4. Birth imprints

The experience of birth leaves an imprint on our bodies, especially when there have been strong emotions involved e.g. fear, stress or sadness. If baby has a story that is unresolved or cycling in their system, then they will be driven to try to tell this story through their behaviour, this can impact sleep and feeding. When babies bodies are listened to during a cranio treatment, then the baby feels heard and at peace. They often sleep (and feed) better when they have gotten the story off their chest.

Disclaimer!

Cranio is not necessarily the panacea. Some babies I have worked with do not improve with sleep, often for the following reasons:

  • Developmental leaps – cranio will often trigger a developmental leap and when babies are practicing rolling or crawling they are more likely to wake more frequently for a while.
  • Food sensitivities – babies who are uncomfortable due to cows milk protein intolerance (CMPI) or other food sensitivities will continue to be uncomfortable until the offending food is removed from their diet.
  • Temperament – some babies do tend to wake frequently even after emotional, physical and nervous system issues are ruled out or resolved. This may just be part of their temperament.

Sleep is not a learned behaviour but the result of a settled nervous system and a body free from physical restrictions and difficult emotions. Cranio is a gentle and often effective way to resolve the underlying issues that get in the way of sleep.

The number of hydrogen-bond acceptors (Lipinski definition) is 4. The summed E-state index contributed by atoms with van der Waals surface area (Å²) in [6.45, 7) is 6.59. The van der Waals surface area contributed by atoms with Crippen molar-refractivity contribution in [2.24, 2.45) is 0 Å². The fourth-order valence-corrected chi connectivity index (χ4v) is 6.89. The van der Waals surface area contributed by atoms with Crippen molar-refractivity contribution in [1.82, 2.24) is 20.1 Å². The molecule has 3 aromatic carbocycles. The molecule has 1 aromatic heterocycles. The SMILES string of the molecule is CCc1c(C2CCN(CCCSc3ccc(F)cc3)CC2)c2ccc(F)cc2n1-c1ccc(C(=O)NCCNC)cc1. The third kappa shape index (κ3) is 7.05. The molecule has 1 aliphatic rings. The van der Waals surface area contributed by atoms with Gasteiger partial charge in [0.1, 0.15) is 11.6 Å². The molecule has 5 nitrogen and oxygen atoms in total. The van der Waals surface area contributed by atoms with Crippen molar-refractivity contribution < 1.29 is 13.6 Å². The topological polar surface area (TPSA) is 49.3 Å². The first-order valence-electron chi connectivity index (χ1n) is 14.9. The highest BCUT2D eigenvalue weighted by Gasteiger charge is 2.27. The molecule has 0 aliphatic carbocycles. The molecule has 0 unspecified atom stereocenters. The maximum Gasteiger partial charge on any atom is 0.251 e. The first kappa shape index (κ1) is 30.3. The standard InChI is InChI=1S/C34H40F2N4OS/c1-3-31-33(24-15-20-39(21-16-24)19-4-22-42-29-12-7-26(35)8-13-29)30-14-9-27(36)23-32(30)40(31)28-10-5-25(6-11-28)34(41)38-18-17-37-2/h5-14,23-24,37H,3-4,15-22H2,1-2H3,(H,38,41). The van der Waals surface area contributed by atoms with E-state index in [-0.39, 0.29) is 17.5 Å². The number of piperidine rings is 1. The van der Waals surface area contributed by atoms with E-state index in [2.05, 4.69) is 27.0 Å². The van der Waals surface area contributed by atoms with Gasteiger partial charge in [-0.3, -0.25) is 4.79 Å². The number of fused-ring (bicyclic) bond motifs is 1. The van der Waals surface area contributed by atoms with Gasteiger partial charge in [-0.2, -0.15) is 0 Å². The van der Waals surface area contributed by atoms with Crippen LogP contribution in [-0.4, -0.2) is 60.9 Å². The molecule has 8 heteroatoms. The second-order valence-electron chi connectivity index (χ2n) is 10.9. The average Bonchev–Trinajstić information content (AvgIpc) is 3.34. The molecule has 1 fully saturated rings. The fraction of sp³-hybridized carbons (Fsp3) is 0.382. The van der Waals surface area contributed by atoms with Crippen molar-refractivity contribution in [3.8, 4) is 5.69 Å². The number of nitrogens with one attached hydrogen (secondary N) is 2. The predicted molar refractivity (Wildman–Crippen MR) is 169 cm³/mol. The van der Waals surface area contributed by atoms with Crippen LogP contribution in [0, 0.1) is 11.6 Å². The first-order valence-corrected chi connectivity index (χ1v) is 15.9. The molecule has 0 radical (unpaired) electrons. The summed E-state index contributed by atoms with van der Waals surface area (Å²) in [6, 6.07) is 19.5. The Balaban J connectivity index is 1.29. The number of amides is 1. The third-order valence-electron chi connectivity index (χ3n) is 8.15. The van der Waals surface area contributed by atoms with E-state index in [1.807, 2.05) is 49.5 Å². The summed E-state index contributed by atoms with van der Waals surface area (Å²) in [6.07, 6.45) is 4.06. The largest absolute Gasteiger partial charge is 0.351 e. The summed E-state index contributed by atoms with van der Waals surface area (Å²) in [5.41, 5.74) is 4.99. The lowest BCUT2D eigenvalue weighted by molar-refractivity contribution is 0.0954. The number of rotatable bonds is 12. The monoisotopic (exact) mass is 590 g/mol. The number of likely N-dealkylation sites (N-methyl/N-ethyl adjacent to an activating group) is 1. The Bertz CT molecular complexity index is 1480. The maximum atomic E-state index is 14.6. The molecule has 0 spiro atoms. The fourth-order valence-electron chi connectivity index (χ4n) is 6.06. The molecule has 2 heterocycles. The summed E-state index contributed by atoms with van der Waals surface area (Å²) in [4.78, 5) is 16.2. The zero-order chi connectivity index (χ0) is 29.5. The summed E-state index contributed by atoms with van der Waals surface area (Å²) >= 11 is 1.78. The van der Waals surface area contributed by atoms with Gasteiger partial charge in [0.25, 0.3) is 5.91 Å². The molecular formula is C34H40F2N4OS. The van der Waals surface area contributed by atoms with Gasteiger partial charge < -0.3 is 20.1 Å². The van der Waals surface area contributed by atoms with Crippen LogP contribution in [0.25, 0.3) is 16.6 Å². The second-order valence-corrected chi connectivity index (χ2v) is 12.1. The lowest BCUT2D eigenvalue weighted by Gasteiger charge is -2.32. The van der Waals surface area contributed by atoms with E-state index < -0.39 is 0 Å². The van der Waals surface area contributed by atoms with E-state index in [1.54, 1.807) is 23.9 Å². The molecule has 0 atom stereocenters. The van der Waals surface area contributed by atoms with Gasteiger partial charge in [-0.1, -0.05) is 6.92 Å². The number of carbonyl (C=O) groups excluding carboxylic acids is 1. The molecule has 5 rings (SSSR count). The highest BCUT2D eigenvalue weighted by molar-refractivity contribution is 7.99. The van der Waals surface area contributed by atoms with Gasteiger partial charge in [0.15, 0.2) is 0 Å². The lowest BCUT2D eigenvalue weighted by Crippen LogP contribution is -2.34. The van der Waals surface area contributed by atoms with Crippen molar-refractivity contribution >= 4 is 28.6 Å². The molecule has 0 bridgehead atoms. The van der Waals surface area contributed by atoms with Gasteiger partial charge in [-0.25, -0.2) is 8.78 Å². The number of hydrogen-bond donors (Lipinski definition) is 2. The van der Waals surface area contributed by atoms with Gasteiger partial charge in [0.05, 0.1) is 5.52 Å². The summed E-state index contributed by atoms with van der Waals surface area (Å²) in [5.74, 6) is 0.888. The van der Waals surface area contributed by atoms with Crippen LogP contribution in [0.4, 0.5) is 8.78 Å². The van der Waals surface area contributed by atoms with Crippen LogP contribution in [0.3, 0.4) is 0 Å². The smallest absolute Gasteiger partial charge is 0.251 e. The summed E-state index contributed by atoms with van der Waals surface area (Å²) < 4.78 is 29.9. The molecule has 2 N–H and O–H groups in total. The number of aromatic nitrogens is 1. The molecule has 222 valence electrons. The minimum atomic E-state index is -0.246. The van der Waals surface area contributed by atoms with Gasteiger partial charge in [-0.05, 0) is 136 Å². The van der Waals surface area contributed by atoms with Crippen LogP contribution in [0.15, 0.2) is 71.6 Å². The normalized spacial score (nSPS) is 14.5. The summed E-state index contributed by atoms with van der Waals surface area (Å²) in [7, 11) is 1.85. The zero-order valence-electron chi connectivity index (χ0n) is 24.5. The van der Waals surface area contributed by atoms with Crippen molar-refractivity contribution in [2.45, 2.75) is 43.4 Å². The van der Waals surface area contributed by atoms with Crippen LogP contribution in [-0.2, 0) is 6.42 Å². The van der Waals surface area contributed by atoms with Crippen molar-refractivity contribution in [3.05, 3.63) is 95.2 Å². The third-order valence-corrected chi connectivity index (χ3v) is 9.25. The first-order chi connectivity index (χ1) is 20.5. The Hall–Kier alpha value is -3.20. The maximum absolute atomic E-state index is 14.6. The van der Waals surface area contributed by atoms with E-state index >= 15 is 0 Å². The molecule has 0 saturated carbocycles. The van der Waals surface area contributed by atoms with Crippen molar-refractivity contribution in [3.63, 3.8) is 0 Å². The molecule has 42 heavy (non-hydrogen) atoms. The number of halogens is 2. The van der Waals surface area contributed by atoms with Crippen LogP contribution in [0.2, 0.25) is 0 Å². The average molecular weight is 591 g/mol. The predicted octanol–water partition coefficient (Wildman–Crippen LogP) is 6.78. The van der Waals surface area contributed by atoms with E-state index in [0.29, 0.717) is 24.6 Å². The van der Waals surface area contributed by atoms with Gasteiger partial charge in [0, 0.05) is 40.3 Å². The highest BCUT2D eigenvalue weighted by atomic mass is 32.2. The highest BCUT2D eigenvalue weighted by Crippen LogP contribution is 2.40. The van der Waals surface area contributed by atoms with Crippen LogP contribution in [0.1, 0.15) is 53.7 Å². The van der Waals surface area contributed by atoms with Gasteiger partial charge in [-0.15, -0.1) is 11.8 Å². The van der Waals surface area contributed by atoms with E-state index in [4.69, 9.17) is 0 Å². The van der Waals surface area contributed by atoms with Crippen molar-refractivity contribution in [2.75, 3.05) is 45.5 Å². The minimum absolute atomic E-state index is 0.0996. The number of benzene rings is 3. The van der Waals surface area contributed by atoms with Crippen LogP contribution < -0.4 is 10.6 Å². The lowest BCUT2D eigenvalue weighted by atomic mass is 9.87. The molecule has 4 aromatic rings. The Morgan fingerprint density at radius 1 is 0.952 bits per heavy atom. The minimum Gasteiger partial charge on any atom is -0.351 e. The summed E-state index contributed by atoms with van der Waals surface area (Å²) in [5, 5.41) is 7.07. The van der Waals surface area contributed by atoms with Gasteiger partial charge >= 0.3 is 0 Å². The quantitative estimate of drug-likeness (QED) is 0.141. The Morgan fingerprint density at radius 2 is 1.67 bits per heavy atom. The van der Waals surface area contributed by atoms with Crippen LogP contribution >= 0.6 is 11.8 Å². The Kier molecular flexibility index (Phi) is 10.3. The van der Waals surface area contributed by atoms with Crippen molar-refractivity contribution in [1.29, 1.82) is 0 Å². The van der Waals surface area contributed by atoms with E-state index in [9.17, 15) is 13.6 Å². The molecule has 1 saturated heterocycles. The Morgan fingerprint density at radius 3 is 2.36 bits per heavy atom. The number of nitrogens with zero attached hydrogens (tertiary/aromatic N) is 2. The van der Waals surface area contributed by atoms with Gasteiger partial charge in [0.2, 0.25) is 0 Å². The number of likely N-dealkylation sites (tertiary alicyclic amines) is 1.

Get in touch if you would like to try cranio for your little one.

Client Story: “A different baby”

This series of sessions shows how important it is to treat the mum (aswell as bub) when baby is exhibiting signs of breast refusal. Ivy* was a lot more settled after the first cranio treatment. Subsequent sessions included her mum and helped encourage her back to the breast.

Recently I worked with a breastfeeding mum and her 12 week old baby girl Ivy* over a period of three weeks. They were seeing a LC for slow weight gain, low supply and breast refusal. Ivy* preferred the left breast to the right. She had had a tongue tie released with some improvement, though recently top-ups were increasing and she was preferring the bottle. The LC noted a distressed cry and nervous tension and suggested she explore bodywork. Her mum describes her as a “generally unsettled baby who fights sleep”. She had been born via assisted birth – vacuum plus three attempts with forceps after induction.

Ivy* seemed really rigid /hypertonic and not comfortable in her body. I had to treat her sitting up as she preferred to arch forward. It was clear during cranio that her system was in shock from birth trauma which seemed to originate from an experience with her left shoulder and upper back/neck (possible nerve compression/pain from spinal accessory nerve). She also released some tension from her right jaw. She responded really well to the first treatment – afterwards her father commented she was “a different baby” and her mum said she was “a lot more settled and had also latched on once or twice”.

During subsequent visits Ivy* continued to process the compressive forces from the birth. At the second visit I treated her mum for a short time before treating Ivy*. Both mum and bub got a full treatment at the last visit.

Ivy* began regularly taking the left breast for short periods and continued to be settled – sleeping 6 hours in a row at night and being put down for naps twice a day (which she couldn’t do before).

Posted with permission. *Name changed to protect identity.